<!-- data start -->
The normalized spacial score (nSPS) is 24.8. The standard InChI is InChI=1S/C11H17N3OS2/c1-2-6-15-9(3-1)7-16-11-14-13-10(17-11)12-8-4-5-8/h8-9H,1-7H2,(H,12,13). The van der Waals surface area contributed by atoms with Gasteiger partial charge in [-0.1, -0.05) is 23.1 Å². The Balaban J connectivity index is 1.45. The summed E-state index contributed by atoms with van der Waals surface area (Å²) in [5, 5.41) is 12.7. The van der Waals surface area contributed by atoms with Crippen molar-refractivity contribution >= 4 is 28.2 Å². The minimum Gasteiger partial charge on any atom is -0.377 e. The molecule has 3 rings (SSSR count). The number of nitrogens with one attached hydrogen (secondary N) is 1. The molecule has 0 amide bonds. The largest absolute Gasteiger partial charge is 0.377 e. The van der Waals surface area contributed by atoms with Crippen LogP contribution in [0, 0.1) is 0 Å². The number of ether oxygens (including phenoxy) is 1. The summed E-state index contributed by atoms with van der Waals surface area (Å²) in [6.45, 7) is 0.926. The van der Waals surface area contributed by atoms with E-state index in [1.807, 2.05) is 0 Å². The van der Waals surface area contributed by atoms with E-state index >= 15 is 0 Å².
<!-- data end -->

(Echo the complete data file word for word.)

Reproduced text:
The normalized spacial score (nSPS) is 24.8. The standard InChI is InChI=1S/C11H17N3OS2/c1-2-6-15-9(3-1)7-16-11-14-13-10(17-11)12-8-4-5-8/h8-9H,1-7H2,(H,12,13). The van der Waals surface area contributed by atoms with Gasteiger partial charge in [-0.1, -0.05) is 23.1 Å². The Balaban J connectivity index is 1.45. The summed E-state index contributed by atoms with van der Waals surface area (Å²) in [5, 5.41) is 12.7. The van der Waals surface area contributed by atoms with Crippen molar-refractivity contribution >= 4 is 28.2 Å². The minimum Gasteiger partial charge on any atom is -0.377 e. The molecule has 3 rings (SSSR count). The number of nitrogens with one attached hydrogen (secondary N) is 1. The molecule has 0 amide bonds. The largest absolute Gasteiger partial charge is 0.377 e. The van der Waals surface area contributed by atoms with Crippen LogP contribution in [0, 0.1) is 0 Å². The number of ether oxygens (including phenoxy) is 1. The summed E-state index contributed by atoms with van der Waals surface area (Å²) in [6.45, 7) is 0.926. The van der Waals surface area contributed by atoms with E-state index in [1.807, 2.05) is 0 Å². The van der Waals surface area contributed by atoms with E-state index >= 15 is 0 Å².